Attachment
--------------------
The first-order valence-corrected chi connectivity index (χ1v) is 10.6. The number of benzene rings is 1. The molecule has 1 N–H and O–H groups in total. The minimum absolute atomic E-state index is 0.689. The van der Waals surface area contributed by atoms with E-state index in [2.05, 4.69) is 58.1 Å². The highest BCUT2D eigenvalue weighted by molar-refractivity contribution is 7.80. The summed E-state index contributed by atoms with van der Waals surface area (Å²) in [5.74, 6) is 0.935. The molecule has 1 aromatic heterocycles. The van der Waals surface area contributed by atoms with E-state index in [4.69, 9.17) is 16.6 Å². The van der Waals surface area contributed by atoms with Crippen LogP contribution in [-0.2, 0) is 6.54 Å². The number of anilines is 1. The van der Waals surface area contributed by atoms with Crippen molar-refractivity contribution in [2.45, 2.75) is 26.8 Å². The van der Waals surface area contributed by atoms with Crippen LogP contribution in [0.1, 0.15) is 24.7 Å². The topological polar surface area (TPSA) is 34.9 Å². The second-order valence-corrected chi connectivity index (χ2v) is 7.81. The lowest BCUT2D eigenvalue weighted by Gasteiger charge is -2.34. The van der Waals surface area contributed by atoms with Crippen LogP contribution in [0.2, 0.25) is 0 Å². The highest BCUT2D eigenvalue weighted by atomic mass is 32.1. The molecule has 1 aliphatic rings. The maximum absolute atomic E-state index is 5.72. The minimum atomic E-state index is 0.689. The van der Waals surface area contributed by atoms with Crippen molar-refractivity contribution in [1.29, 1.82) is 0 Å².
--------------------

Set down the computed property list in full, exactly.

The first-order valence-corrected chi connectivity index (χ1v) is 10.6. The number of benzene rings is 1. The molecule has 1 N–H and O–H groups in total. The minimum absolute atomic E-state index is 0.689. The van der Waals surface area contributed by atoms with E-state index in [2.05, 4.69) is 58.1 Å². The highest BCUT2D eigenvalue weighted by molar-refractivity contribution is 7.80. The summed E-state index contributed by atoms with van der Waals surface area (Å²) in [5.74, 6) is 0.935. The molecule has 1 aromatic heterocycles. The van der Waals surface area contributed by atoms with E-state index in [4.69, 9.17) is 16.6 Å². The van der Waals surface area contributed by atoms with Crippen LogP contribution in [-0.2, 0) is 6.54 Å². The number of anilines is 1. The van der Waals surface area contributed by atoms with Crippen molar-refractivity contribution in [2.45, 2.75) is 26.8 Å². The van der Waals surface area contributed by atoms with Crippen LogP contribution in [0.1, 0.15) is 24.7 Å². The topological polar surface area (TPSA) is 34.9 Å². The second-order valence-corrected chi connectivity index (χ2v) is 7.81. The lowest BCUT2D eigenvalue weighted by Gasteiger charge is -2.34. The van der Waals surface area contributed by atoms with Crippen LogP contribution in [0.2, 0.25) is 0 Å². The highest BCUT2D eigenvalue weighted by atomic mass is 32.1. The molecule has 1 aliphatic rings. The maximum absolute atomic E-state index is 5.72. The minimum atomic E-state index is 0.689. The van der Waals surface area contributed by atoms with Crippen molar-refractivity contribution in [1.29, 1.82) is 0 Å².